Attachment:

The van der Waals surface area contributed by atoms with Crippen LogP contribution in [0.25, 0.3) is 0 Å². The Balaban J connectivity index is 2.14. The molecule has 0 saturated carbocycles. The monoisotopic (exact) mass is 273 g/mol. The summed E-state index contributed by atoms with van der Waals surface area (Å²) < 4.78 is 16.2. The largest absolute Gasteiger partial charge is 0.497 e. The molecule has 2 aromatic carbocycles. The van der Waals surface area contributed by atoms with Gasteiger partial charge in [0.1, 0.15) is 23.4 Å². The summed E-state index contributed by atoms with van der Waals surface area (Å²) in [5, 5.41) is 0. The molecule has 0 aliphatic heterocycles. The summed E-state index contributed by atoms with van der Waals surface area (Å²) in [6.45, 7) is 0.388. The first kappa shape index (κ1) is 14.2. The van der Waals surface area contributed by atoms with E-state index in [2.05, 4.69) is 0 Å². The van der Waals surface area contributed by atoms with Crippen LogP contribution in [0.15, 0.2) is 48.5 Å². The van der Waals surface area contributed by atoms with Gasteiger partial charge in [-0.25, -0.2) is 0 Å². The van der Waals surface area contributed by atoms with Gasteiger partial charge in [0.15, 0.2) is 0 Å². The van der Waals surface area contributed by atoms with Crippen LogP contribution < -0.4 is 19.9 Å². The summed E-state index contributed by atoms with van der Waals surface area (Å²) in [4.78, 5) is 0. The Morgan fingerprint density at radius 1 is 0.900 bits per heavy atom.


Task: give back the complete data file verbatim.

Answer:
The van der Waals surface area contributed by atoms with Crippen LogP contribution in [0.25, 0.3) is 0 Å². The Balaban J connectivity index is 2.14. The molecule has 0 saturated carbocycles. The monoisotopic (exact) mass is 273 g/mol. The summed E-state index contributed by atoms with van der Waals surface area (Å²) < 4.78 is 16.2. The largest absolute Gasteiger partial charge is 0.497 e. The molecule has 2 aromatic carbocycles. The van der Waals surface area contributed by atoms with Gasteiger partial charge in [0.1, 0.15) is 23.4 Å². The summed E-state index contributed by atoms with van der Waals surface area (Å²) in [5, 5.41) is 0. The molecule has 0 aliphatic heterocycles. The summed E-state index contributed by atoms with van der Waals surface area (Å²) in [6.45, 7) is 0.388. The first kappa shape index (κ1) is 14.2. The van der Waals surface area contributed by atoms with E-state index in [2.05, 4.69) is 0 Å². The van der Waals surface area contributed by atoms with Crippen LogP contribution in [0.15, 0.2) is 48.5 Å². The van der Waals surface area contributed by atoms with Gasteiger partial charge in [-0.25, -0.2) is 0 Å². The van der Waals surface area contributed by atoms with Gasteiger partial charge in [0.15, 0.2) is 0 Å². The van der Waals surface area contributed by atoms with Crippen LogP contribution < -0.4 is 19.9 Å². The summed E-state index contributed by atoms with van der Waals surface area (Å²) in [4.78, 5) is 0. The Morgan fingerprint density at radius 1 is 0.900 bits per heavy atom.